Trump & the Republican Civil War: Who Fired First? @JamesTaranto, @WSJopinion.

Oct 12, 2016, 06:14 AM

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Trump & the Republican Civil War: Who Fired First? @JamesTaranto, @WSJopinion.

“…But on Saturday, as the Post noted, “more than two dozen Republican lawmakers . . . called on Trump to leave the race, often touting vice presidential candidate Mike Pence as an alternative.” No dice, replied Trump on Twitter: “The media and establishment want me out of the race so badly - I WILL NEVER DROP OUT OF THE RACE, WILL NEVER LET MY SUPPORTERS DOWN! #MAGA.” It was a response to what the Post, in breaking the story of the video Friday, called Trump’s “extremely lewd conversation about women in 2005” with TV personality Billy Bush, a first cousin of Jeb. Surely it was news to nobody that Trump could be vulgar and crass, but his language here, which we see no need to repeat, was especially vivid. In that August column we argued that Nevertrump Republicans, in asserting that the nominee was so unacceptable as to justify a breach in party loyalty, had a problem: “By what standard is Trump unfit? In answer to that question, every Trump opponent will give you his own list. . . . [The argument] amounts to this: ‘Many people find him objectionable for various reasons.’ ” The Friday news focused attention on one reason and thereby dramatically simplified the problem for those considering a repudiation of Trump.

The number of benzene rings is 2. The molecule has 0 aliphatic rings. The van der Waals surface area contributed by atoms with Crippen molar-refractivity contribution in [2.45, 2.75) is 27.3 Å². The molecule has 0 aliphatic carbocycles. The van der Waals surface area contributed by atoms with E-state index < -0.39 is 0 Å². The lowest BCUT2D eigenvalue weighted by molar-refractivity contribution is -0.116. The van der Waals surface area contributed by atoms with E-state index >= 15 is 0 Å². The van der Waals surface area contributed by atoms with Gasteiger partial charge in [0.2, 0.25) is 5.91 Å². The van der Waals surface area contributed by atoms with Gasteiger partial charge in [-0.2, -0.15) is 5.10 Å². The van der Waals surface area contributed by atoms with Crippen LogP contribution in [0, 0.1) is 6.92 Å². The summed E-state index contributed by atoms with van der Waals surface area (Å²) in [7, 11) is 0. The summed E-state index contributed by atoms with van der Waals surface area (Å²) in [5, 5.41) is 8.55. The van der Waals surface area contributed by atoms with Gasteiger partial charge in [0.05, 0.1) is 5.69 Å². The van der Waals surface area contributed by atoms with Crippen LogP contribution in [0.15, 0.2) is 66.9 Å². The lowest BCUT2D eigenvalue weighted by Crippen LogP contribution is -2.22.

http://www.wsj.com/articles/the-gop-meltdown-1476120867

But if the outcome appears not to be in doubt—if one of the loathsome candidates, namely Mrs. Clinton, seems to be running away with it—then some voters will feel relieved of the duty of holding their noses and casting an unnecessary or futile ballot for the less loathsome candidate. That’s how Johnson could surpass 5%. Then what? Maybe nothing: The Reform Party did it in 1996, when Ross Perot surpassed 8%. In 2000 Pat Buchanan got a $12.6 million subsidy and managed only 0.43%—though his total in Florida was considerably greater than the margin between George W. Bush and Al Gore. The Reform Party still exists, but barely. But 2016 may be an unusually opportune year for a third party to cross the threshold. As we noted yesterday, the Trump travails have brought the GOP to the verge of catastrophe. A loss in November—even a less-than-catastrophic one—will leave the party bitter and divided. As Scher observes, an ascendant Libertarian Party “could permanently divide the right, making it exceedingly difficult for Republicans to win the White House, or, in the most apocalyptic of scenarios, make the Republican Party go the way of the Whigs.” http://www.wsj.com/articles/a-chance-in-l-1476210359